easily.They can add another drug like atenolol or vetmedin later if enalapril
          isn't enough. Lasix removes fluid off the lungs and the aspirin is to prevent a
          clot forming.

          You need to measure her heart rate whislt sleeping at rest, but not
          dreaming. Measure for 10 seconds and multiply by 6. Around 15 to 25 is normal.
          Over 30 is caution and over 40 an emergency. Get used to what is normal then
          you can quickly see any changes in thebreathing which indicates fluid in
          the lungs. If her breathing changes, call the vet immediately.


          Was she diagnosed by ultrasound? If not, I would urge you to have one, they
          are really important to show what kind of heart disease it is. And was her
          thyroid checked? She may be sleepier than normal due to the enalapril but
          if she isn't eating, that can be dangerous too. Cats who dont eat in 24
          hours should see the vet as they develop liver problems. So it is good she is
          tempted by salmon. She may not be eating because she has a cold and can't
          smell her food. When my heart cats get an infection, they always get
          antibiotics as they are not as healthy as normal cats and easily get secondary
          infection.

          I would recommend CoQ at 30mg. Mine all take it, but once started never
          stop suddenly. Its from the health shop and has helped a lot with mine.


          Lyn


          _www.myfurkids.co.uk_ (http://www.myfurkids.co.uk/)

          [Non-text portions of this message have been removed]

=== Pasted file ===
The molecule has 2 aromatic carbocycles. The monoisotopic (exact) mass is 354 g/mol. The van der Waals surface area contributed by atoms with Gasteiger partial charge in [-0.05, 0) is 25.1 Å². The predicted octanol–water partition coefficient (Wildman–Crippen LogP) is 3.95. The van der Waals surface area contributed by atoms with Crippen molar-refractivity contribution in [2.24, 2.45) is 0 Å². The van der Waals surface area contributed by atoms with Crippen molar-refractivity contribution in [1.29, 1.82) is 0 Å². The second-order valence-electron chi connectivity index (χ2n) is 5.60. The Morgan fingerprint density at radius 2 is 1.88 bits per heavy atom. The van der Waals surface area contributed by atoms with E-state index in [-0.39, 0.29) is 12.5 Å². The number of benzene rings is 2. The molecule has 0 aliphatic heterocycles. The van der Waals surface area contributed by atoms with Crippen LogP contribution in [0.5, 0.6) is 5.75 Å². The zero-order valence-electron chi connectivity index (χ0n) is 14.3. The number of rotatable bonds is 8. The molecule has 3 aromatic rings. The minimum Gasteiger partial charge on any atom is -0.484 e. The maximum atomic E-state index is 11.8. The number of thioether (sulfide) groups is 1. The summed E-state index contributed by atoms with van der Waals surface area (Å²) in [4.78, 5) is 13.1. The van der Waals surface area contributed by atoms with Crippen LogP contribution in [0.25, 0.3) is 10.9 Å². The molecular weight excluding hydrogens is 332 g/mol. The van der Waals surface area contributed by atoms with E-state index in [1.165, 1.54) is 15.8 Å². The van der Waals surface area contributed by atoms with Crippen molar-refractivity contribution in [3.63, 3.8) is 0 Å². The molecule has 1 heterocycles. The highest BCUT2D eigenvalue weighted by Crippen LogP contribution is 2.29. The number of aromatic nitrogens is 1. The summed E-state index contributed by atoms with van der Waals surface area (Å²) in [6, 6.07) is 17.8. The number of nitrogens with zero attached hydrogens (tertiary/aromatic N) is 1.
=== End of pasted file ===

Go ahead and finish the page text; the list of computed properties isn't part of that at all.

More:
• Cindi
          I am here to learn but may have something of interest from a human standpoint. When staying at the hospital with my Mom who had heart failure from chemo, she
          Message 4 of 5 , Aug 25, 2013
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            I am here to learn but may have something of interest from a human
            standpoint. When staying at the hospital with my Mom who had heart
            failure from chemo, she would often tell me suddenly she was having a
            hard time breathing. During those times she was x-rays and given
            additional lasix. The docs told me fluid buildup can come very fast
            like that. Our cats cannot talk but it seems this may apply to them as
            well.


            Cindi missing the touch of Ditto
            There she was, elegant, beautiful, swathed in the shiniest of clinging
            silks, a vision of loveliness in coffee and cream --- a Princess from
            Bangkok, an Oriental Goddess, a Queen on her throne --- a Siamese cat!
            from May Eustace's Cats in Clover